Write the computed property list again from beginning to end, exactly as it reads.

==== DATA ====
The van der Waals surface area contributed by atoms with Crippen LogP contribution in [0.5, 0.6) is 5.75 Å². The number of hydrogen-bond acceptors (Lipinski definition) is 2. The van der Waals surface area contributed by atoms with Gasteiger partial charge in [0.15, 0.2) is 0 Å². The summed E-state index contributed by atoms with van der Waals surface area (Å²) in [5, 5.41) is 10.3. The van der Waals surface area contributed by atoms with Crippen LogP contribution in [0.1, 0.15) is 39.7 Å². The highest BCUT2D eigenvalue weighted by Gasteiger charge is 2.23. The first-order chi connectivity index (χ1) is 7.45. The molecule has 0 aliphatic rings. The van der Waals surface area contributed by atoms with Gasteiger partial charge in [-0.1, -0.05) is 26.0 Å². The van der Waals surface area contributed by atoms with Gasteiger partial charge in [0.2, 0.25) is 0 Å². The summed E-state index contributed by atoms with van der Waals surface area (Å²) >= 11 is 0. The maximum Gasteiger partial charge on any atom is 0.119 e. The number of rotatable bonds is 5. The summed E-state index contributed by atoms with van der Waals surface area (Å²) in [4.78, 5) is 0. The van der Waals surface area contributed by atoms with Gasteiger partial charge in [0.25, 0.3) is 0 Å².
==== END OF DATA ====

The van der Waals surface area contributed by atoms with Crippen LogP contribution in [0.5, 0.6) is 5.75 Å². The number of hydrogen-bond acceptors (Lipinski definition) is 2. The van der Waals surface area contributed by atoms with Gasteiger partial charge in [0.15, 0.2) is 0 Å². The summed E-state index contributed by atoms with van der Waals surface area (Å²) in [5, 5.41) is 10.3. The van der Waals surface area contributed by atoms with Crippen LogP contribution in [0.1, 0.15) is 39.7 Å². The highest BCUT2D eigenvalue weighted by Gasteiger charge is 2.23. The first-order chi connectivity index (χ1) is 7.45. The molecule has 0 aliphatic rings. The van der Waals surface area contributed by atoms with Gasteiger partial charge in [-0.1, -0.05) is 26.0 Å². The van der Waals surface area contributed by atoms with Gasteiger partial charge in [0.2, 0.25) is 0 Å². The summed E-state index contributed by atoms with van der Waals surface area (Å²) >= 11 is 0. The maximum Gasteiger partial charge on any atom is 0.119 e. The number of rotatable bonds is 5. The summed E-state index contributed by atoms with van der Waals surface area (Å²) in [4.78, 5) is 0. The van der Waals surface area contributed by atoms with Gasteiger partial charge in [0.25, 0.3) is 0 Å².